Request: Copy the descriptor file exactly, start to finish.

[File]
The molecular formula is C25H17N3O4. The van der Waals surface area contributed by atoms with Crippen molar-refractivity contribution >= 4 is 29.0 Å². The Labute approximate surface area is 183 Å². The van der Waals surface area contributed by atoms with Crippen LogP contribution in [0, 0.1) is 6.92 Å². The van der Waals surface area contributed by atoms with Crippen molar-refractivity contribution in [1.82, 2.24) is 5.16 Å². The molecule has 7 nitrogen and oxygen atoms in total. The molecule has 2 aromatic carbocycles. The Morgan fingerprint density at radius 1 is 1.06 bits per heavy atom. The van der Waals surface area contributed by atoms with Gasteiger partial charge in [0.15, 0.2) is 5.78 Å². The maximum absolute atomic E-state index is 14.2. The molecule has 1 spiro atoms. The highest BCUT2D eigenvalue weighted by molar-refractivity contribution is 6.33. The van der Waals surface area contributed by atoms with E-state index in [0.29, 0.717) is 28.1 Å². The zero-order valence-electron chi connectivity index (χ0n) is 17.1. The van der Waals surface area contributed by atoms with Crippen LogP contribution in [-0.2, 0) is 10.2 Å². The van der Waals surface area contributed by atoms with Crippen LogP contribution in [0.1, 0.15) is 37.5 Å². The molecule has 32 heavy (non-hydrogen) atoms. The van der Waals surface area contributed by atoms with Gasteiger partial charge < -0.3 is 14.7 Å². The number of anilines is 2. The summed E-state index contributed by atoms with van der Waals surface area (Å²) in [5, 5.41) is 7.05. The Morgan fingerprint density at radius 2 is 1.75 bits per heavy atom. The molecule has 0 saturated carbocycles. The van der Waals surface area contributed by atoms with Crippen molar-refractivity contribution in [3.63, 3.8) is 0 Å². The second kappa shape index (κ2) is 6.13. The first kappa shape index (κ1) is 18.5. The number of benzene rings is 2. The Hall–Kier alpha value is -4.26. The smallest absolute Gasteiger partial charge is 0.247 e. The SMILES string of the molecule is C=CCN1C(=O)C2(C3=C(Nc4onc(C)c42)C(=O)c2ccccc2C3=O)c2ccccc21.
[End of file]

The molecular formula is C25H17N3O4. The van der Waals surface area contributed by atoms with Crippen molar-refractivity contribution >= 4 is 29.0 Å². The Labute approximate surface area is 183 Å². The van der Waals surface area contributed by atoms with Crippen LogP contribution in [0, 0.1) is 6.92 Å². The van der Waals surface area contributed by atoms with Crippen molar-refractivity contribution in [1.82, 2.24) is 5.16 Å². The molecule has 7 nitrogen and oxygen atoms in total. The molecule has 2 aromatic carbocycles. The Morgan fingerprint density at radius 1 is 1.06 bits per heavy atom. The van der Waals surface area contributed by atoms with Gasteiger partial charge in [0.15, 0.2) is 5.78 Å². The maximum absolute atomic E-state index is 14.2. The molecule has 1 spiro atoms. The highest BCUT2D eigenvalue weighted by molar-refractivity contribution is 6.33. The van der Waals surface area contributed by atoms with E-state index in [0.29, 0.717) is 28.1 Å². The zero-order valence-electron chi connectivity index (χ0n) is 17.1. The van der Waals surface area contributed by atoms with Crippen LogP contribution in [-0.2, 0) is 10.2 Å². The van der Waals surface area contributed by atoms with Crippen LogP contribution in [0.1, 0.15) is 37.5 Å². The molecule has 32 heavy (non-hydrogen) atoms. The van der Waals surface area contributed by atoms with Gasteiger partial charge < -0.3 is 14.7 Å². The number of anilines is 2. The summed E-state index contributed by atoms with van der Waals surface area (Å²) in [5, 5.41) is 7.05. The Morgan fingerprint density at radius 2 is 1.75 bits per heavy atom. The molecule has 0 saturated carbocycles. The van der Waals surface area contributed by atoms with Crippen molar-refractivity contribution in [3.63, 3.8) is 0 Å². The second kappa shape index (κ2) is 6.13. The first kappa shape index (κ1) is 18.5. The number of benzene rings is 2. The Hall–Kier alpha value is -4.26. The smallest absolute Gasteiger partial charge is 0.247 e. The SMILES string of the molecule is C=CCN1C(=O)C2(C3=C(Nc4onc(C)c42)C(=O)c2ccccc2C3=O)c2ccccc21.